Climb up loose, easy 5th class to the base of the steep corner.
12. |12. Nathan starting up Pitch 4. An unmemorable "get there" pitch.|
(Pitches 5 & 6 can be easily linked)
Head straight up the corner stemming and jamming in the finger cracks. There's a tempting (probably harder) finger crack on the face just to the right.
13. |13. Looking up Pitch 5. This is the second crux pitch of the route. Since I had led the first crux pitch (Pitch 3) and Nathan still had most of the gear after leading the previous pitch, Nathan led this pitch. He linked it easily with Pitch 6.|
(Pitches 5 & 6 can be easily linked)
Climb the flaring corner/chimney.
14. 15. |14. The flaring corner/chimney of Pitch 6, easily linked with Pitch 5.|
15. Nathan taking selfies at the belay. It was nice to have a partner also taking photos en route!
Blocky low 5th class terrain to a large, talus-covered ledge on the west (climbers' right) side of the buttress.
16. 17. |16. Looking up the blocky terrain of Pitch 7. This was a longer pitch than noted on the topo (our 60m did not quite make it to the talus-covered ledge), perhaps because we set the belay at the top of Pitch 6 a bit low.|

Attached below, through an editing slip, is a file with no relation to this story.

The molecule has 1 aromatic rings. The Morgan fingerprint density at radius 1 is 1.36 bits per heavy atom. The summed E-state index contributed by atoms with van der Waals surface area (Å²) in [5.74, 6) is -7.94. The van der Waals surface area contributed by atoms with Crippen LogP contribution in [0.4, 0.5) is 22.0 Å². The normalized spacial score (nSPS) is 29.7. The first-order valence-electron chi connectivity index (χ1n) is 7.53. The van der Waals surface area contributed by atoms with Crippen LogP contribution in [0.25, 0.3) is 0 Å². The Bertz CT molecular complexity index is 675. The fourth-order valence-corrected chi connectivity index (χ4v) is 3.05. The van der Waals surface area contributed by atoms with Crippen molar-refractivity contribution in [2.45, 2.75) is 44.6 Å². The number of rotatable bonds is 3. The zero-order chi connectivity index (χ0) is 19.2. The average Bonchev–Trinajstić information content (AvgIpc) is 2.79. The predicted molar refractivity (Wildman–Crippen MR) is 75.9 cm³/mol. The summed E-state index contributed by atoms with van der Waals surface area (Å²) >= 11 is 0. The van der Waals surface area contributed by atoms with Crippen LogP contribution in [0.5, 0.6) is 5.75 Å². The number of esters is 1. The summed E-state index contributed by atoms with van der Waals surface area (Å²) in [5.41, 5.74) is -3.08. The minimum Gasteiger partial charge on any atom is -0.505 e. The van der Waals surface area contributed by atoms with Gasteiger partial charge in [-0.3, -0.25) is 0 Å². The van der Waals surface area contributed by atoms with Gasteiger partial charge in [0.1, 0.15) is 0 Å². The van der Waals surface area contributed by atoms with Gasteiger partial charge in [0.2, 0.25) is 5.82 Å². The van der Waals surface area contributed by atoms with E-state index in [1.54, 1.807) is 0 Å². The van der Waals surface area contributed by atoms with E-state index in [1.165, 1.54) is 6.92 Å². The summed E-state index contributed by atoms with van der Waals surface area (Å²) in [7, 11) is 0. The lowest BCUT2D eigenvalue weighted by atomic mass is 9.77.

17. Nathan at the belay as I led off Pitch 7. It is a north-facing route so we did enjoy down jackets at the belays, but it wasn't bitterly cold and lightweight puffies would have been sufficient.
*from reading other trip reports it seems that climbers often get off route here or take a variation; indeed, there are various options on this pitch
Climb a chimney, tunnel under a large chockstone, and follow a leaning crack to the arete. Belay on the east (climbers' left) side of the arete.
18. 19. 20. 21. |18. The "huge pillar with chimney behind" on the right side of the talus-covered ledge at the top of Pitch 7. This is NOT the tunnel-through. It seems that a lot of parties get off route here or take a route variation, but the Pitch 8 shown in the SuperTopo topo actually climbs a chimney on the left side of the ledge.|